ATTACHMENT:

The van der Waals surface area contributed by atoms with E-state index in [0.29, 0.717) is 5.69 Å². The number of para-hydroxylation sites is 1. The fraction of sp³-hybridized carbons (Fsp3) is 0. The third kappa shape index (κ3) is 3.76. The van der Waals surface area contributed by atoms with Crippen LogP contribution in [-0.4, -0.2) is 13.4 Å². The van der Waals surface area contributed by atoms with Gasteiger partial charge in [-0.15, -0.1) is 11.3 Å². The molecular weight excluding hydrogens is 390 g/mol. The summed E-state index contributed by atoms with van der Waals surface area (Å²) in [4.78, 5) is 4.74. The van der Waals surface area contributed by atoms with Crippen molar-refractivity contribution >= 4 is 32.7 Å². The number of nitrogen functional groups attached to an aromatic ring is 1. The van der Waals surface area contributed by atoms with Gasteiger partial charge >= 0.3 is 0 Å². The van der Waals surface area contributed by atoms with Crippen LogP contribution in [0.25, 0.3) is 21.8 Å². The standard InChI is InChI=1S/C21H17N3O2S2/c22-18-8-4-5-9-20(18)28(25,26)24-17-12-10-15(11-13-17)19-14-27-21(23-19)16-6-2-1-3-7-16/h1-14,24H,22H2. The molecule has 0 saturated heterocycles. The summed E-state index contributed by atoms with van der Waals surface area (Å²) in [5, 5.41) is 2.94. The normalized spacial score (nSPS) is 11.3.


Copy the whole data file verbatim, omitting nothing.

The van der Waals surface area contributed by atoms with E-state index in [0.29, 0.717) is 5.69 Å². The number of para-hydroxylation sites is 1. The fraction of sp³-hybridized carbons (Fsp3) is 0. The third kappa shape index (κ3) is 3.76. The van der Waals surface area contributed by atoms with Crippen LogP contribution in [-0.4, -0.2) is 13.4 Å². The van der Waals surface area contributed by atoms with Gasteiger partial charge in [-0.15, -0.1) is 11.3 Å². The molecular weight excluding hydrogens is 390 g/mol. The summed E-state index contributed by atoms with van der Waals surface area (Å²) in [4.78, 5) is 4.74. The van der Waals surface area contributed by atoms with Crippen molar-refractivity contribution >= 4 is 32.7 Å². The number of nitrogen functional groups attached to an aromatic ring is 1. The van der Waals surface area contributed by atoms with Gasteiger partial charge >= 0.3 is 0 Å². The van der Waals surface area contributed by atoms with Crippen LogP contribution in [0.25, 0.3) is 21.8 Å². The standard InChI is InChI=1S/C21H17N3O2S2/c22-18-8-4-5-9-20(18)28(25,26)24-17-12-10-15(11-13-17)19-14-27-21(23-19)16-6-2-1-3-7-16/h1-14,24H,22H2. The molecule has 0 saturated heterocycles. The summed E-state index contributed by atoms with van der Waals surface area (Å²) in [5, 5.41) is 2.94. The normalized spacial score (nSPS) is 11.3.